With fairs likely to be canceled throughout the rest of the year, concessionaires have had to get creative with their business model: Enter the fair food drive-thru.
Kevin McGrath, one of the owners of the family business The Best Around Concessions, was ready to sell his signature fair treats at the Miami-Dade County Youth Fair back in March. But just hours before the fair opened, Mayor Carlos Gimenez called it off because of concerns over the novel coronavirus. Soon after, fairs in other parts of the country along the route McGrath and his family usually travel announced their cancellations, too.
“We’ve kind of been out of business completely,” McGrath said. “And we’ve all been trying to figure out how to get somewhere and make a dollar in this environment.”
For many, it was a radical adjustment. For example, Marietty Orduna was hired by The Best Around to work the pizza trailer when she was only 15. Now 32, it’s the first fair cycle in 17 years that she hasn’t worked.
“We lost one fair, but these concessionaires, because of fairs closing throughout the country, have lost their entire year,” Fair President Eddie Cora said.
McGrath said he originally tried to sell food out of his trailer back home in Cape Coral. But it was just profitable enough to keep everybody fed.
When he saw other concessionaires start to set up drive-thrus in other parts of the country, he and Ryan Collmer, owner of The Meatball Factory, decided to bring the experience to Miami. And they were shocked by the response to their first weekend, June 19-21. The weekend drew about 3,000 cars, said Cora.
“We were overwhelmed with the response. We weren’t expecting that many people,” Cora said. “And we were extremely grateful that No. 1, people remembered the fair. We underestimated how much people really love coming out here for the food.”
The drive-thru has since added a gyro trailer as well as a cotton candy and candy apple trailer.
McGrath said the response led to a rough beginning, with long waits for customers and traffic that stretched into Coral Way. But he said by the second night, it was under control, with vendors offering both drive-thru and walk-up service.
On Saturday, despite steady rain, cars continued to stream in for the fourth weekend in a row. Collmer said in the first two hours of operation, about 200 cars went through, and McGrath said the average order was $34. The most popular item was elephant ears.
For the last two weekends, the vendors haven’t offered walk-up service because of county restrictions on gatherings of groups over 50 people. Behind the trailers, there are still social distance markings on the floor from the brief period of walk-up allowance, during which customers could also sit in socially distanced tables to enjoy their favorite carnival delicacies.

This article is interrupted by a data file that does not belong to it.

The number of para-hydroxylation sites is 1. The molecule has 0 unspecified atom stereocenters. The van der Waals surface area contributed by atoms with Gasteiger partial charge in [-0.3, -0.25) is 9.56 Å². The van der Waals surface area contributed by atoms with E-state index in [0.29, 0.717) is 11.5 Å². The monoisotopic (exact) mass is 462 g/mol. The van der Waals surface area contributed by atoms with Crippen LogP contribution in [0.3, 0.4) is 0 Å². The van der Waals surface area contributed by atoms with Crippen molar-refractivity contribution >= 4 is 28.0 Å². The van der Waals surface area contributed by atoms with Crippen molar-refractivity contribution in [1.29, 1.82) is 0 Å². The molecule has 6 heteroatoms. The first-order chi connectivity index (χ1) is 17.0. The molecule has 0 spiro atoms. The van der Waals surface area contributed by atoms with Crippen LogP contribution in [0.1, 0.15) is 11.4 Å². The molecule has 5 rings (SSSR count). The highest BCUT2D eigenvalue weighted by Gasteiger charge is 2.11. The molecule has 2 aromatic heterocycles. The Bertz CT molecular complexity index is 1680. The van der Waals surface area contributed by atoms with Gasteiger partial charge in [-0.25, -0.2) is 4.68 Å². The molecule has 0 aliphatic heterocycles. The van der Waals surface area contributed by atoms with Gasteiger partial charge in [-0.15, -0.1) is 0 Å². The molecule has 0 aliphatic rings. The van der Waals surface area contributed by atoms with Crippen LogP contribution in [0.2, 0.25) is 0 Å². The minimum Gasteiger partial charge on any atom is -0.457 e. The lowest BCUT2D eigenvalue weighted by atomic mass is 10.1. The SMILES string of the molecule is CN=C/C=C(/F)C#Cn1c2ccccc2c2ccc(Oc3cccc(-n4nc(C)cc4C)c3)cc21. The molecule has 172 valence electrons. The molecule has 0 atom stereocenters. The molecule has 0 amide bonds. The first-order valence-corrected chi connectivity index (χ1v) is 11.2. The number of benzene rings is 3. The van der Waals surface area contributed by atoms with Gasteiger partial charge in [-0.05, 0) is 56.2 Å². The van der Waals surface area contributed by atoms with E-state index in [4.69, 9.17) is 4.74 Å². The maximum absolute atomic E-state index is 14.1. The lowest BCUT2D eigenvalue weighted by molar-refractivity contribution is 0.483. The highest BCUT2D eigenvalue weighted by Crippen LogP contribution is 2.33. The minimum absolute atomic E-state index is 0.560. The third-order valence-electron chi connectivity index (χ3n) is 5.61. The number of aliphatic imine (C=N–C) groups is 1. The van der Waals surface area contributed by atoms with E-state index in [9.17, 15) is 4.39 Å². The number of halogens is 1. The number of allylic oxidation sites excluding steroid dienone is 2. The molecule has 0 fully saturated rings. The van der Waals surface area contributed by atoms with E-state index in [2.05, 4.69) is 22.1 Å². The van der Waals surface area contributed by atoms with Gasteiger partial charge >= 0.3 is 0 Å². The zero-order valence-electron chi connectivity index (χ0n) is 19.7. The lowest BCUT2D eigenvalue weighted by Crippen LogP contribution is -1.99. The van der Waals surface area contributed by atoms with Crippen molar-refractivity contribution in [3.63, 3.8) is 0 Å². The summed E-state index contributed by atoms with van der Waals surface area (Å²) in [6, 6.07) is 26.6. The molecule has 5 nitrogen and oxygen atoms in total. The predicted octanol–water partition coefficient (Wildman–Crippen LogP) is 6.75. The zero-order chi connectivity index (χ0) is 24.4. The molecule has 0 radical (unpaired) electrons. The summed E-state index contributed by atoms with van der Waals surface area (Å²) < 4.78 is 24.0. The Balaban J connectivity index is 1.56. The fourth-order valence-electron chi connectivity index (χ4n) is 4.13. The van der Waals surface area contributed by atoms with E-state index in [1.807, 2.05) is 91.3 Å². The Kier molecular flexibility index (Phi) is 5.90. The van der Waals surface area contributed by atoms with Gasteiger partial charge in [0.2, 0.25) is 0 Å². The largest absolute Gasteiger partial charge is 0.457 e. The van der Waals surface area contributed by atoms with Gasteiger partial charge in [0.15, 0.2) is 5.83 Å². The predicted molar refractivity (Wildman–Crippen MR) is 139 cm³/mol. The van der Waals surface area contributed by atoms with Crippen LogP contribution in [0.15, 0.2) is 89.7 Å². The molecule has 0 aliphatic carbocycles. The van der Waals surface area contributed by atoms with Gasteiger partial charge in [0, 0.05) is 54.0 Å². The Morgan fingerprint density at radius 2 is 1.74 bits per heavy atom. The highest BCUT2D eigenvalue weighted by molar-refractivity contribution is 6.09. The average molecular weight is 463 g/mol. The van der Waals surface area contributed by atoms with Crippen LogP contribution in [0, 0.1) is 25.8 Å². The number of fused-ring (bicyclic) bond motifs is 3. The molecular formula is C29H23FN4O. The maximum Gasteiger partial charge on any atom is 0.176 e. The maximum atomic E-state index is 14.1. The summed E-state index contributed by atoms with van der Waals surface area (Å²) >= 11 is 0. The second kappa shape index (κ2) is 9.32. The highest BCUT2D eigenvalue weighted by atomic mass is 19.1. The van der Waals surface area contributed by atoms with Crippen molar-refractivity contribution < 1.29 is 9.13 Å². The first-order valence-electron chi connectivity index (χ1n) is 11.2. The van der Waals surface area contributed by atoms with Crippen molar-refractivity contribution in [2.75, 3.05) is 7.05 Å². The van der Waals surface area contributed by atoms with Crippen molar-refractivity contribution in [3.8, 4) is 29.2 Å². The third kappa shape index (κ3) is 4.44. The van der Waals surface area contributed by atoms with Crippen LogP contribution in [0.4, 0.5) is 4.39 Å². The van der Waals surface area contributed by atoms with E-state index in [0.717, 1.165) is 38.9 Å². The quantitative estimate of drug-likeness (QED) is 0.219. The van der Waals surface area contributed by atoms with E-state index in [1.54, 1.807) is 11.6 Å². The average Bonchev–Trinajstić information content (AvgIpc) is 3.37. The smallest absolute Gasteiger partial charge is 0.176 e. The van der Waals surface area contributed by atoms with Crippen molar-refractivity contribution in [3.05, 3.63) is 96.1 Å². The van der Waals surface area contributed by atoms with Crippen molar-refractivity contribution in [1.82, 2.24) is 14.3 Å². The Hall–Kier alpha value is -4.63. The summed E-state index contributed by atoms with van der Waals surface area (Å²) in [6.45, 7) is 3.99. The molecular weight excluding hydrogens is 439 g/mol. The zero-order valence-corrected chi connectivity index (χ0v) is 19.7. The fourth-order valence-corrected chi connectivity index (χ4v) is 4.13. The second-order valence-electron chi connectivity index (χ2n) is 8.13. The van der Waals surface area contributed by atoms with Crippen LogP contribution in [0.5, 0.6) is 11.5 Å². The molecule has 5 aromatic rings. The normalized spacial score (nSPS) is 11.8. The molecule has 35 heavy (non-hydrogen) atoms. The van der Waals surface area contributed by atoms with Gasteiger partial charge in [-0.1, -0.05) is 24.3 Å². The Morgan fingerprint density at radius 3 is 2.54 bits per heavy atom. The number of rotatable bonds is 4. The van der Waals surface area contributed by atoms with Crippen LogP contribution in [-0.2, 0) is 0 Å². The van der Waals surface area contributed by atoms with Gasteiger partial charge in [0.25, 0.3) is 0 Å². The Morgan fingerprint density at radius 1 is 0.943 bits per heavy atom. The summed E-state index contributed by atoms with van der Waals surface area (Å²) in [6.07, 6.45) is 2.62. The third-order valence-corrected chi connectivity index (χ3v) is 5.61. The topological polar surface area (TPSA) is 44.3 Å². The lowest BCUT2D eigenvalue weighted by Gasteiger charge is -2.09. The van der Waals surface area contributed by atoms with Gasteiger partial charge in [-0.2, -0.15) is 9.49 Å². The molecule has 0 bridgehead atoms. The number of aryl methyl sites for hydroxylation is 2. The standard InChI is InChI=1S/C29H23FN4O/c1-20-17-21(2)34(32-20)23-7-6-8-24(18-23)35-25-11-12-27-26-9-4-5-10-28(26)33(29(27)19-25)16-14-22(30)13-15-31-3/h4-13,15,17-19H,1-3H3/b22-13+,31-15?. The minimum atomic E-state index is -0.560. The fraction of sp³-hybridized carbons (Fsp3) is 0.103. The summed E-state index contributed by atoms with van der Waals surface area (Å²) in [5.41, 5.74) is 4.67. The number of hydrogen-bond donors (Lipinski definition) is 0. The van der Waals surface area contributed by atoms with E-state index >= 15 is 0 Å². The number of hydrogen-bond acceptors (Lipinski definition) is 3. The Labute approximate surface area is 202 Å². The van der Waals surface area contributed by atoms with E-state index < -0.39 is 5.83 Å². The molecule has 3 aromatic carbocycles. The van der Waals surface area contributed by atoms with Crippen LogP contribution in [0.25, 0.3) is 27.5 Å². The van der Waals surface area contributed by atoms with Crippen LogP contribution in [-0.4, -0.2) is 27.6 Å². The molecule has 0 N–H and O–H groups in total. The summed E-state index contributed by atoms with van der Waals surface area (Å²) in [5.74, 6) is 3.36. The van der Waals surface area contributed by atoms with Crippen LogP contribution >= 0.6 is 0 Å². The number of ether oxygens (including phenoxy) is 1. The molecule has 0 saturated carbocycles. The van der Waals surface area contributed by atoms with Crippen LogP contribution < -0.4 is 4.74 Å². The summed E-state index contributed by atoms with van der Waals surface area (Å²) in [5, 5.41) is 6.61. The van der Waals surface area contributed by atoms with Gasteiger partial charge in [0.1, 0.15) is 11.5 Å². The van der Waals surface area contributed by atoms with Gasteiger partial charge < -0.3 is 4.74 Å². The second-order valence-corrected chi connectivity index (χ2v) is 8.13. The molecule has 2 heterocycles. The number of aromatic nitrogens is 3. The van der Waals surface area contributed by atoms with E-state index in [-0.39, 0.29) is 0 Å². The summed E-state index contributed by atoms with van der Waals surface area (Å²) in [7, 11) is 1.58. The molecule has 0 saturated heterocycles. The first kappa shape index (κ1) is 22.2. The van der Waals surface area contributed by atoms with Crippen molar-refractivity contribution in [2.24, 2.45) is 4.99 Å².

At the drive-thru, cars come in through the fair entrance at SW 109th Avenue and Coral Way. Cars follow a path that eventually splits into three lines, with three separate registers, where they can choose from fan favorites like roasted corn, turkey legs, gyros, cotton candy and fried Oreos. The cashier then tapes a receipt with the order to the outside of the window — and in the case of rain, inside the window —and cars are ushered into a parked waiting area, where masked runners retrieve the receipt and then grab the separately packaged items from the different trailers before delivering them to the customer.
Since customers order their items all at once, rather than at each individual food trailer, McGrath said the vendors split the profits.
While the money is better than attempting to sell food on the side of the road, McGrath said it’s still nowhere near what they would take in during a regular fair cycle. But that doesn’t mean he thinks fairs should open back up as Florida continues to reopen other businesses, such as theme parks.
“[Since] there are safety rules and regulations and things that have to be met due to this environment, safety is probably possible, but it’s probably not profitable,” McGrath said. “Safety comes first. So to be safe, it may not be worth doing because it costs too much to run a fair or a festival or a food stand if you can’t get the volume that you need.”
McGrath said this weekend is probably the last fair food drive-thru in Miami for a little while. He’ll run a drive-thru in West Palm Beach next weekend and see where it goes from there. But he added he’ll definitely come back to Miami, eventually.
“We’ve seen that sometimes, you can’t continue in the same place forever or it just becomes kind of run of the mill,” McGrath said.
Tishima Johnson made the approximately 30-minute drive on Saturday from Miami Gardens to grab some fair food after seeing the event advertised on Facebook. She usually attends the fair every year.
“It’s a good idea,” Johnson, who waited about 10 minutes to order her food, said. “They probably lost a lot of money by not having the fair, so this is a good way to recoup a little bit of the money that they lost out on.”
The drive-thru will run again Sunday, July 12, from 4 p.m. to 9 p.m.